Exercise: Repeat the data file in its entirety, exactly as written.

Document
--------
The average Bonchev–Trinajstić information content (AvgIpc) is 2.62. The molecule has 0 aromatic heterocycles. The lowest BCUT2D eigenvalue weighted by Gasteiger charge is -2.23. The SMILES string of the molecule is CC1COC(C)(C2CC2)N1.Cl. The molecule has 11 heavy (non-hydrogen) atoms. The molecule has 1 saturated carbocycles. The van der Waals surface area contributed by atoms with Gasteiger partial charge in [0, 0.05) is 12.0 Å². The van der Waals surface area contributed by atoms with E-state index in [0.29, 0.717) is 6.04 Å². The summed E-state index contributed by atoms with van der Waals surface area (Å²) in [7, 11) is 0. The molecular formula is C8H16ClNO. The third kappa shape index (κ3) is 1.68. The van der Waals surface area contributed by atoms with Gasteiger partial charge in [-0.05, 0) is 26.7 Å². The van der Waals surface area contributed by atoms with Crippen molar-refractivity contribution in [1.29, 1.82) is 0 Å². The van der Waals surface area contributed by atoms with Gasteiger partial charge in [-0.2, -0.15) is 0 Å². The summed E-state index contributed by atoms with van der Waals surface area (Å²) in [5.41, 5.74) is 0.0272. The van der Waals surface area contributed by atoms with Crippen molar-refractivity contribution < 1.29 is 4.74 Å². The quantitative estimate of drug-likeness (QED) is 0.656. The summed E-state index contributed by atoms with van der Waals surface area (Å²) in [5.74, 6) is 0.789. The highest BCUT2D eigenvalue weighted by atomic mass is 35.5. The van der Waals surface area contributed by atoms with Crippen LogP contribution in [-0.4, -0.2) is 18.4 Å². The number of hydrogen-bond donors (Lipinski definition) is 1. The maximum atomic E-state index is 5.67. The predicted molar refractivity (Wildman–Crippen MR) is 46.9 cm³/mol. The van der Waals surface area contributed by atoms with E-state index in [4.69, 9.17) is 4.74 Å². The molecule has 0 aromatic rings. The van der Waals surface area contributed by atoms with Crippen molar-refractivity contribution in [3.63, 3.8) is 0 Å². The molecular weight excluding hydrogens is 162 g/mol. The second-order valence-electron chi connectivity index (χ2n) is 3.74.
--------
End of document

The average Bonchev–Trinajstić information content (AvgIpc) is 2.62. The molecule has 0 aromatic heterocycles. The lowest BCUT2D eigenvalue weighted by Gasteiger charge is -2.23. The SMILES string of the molecule is CC1COC(C)(C2CC2)N1.Cl. The molecule has 11 heavy (non-hydrogen) atoms. The molecule has 1 saturated carbocycles. The van der Waals surface area contributed by atoms with Gasteiger partial charge in [0, 0.05) is 12.0 Å². The van der Waals surface area contributed by atoms with E-state index in [0.29, 0.717) is 6.04 Å². The summed E-state index contributed by atoms with van der Waals surface area (Å²) in [7, 11) is 0. The molecular formula is C8H16ClNO. The third kappa shape index (κ3) is 1.68. The van der Waals surface area contributed by atoms with Gasteiger partial charge in [-0.05, 0) is 26.7 Å². The van der Waals surface area contributed by atoms with Crippen molar-refractivity contribution in [1.29, 1.82) is 0 Å². The van der Waals surface area contributed by atoms with Gasteiger partial charge in [-0.2, -0.15) is 0 Å². The summed E-state index contributed by atoms with van der Waals surface area (Å²) in [5.41, 5.74) is 0.0272. The van der Waals surface area contributed by atoms with Crippen molar-refractivity contribution < 1.29 is 4.74 Å². The quantitative estimate of drug-likeness (QED) is 0.656. The summed E-state index contributed by atoms with van der Waals surface area (Å²) in [5.74, 6) is 0.789. The highest BCUT2D eigenvalue weighted by atomic mass is 35.5. The van der Waals surface area contributed by atoms with Crippen LogP contribution in [-0.4, -0.2) is 18.4 Å². The number of hydrogen-bond donors (Lipinski definition) is 1. The maximum atomic E-state index is 5.67. The predicted molar refractivity (Wildman–Crippen MR) is 46.9 cm³/mol. The van der Waals surface area contributed by atoms with E-state index in [4.69, 9.17) is 4.74 Å². The molecule has 0 aromatic rings. The van der Waals surface area contributed by atoms with Crippen molar-refractivity contribution in [3.63, 3.8) is 0 Å². The molecular weight excluding hydrogens is 162 g/mol. The second-order valence-electron chi connectivity index (χ2n) is 3.74.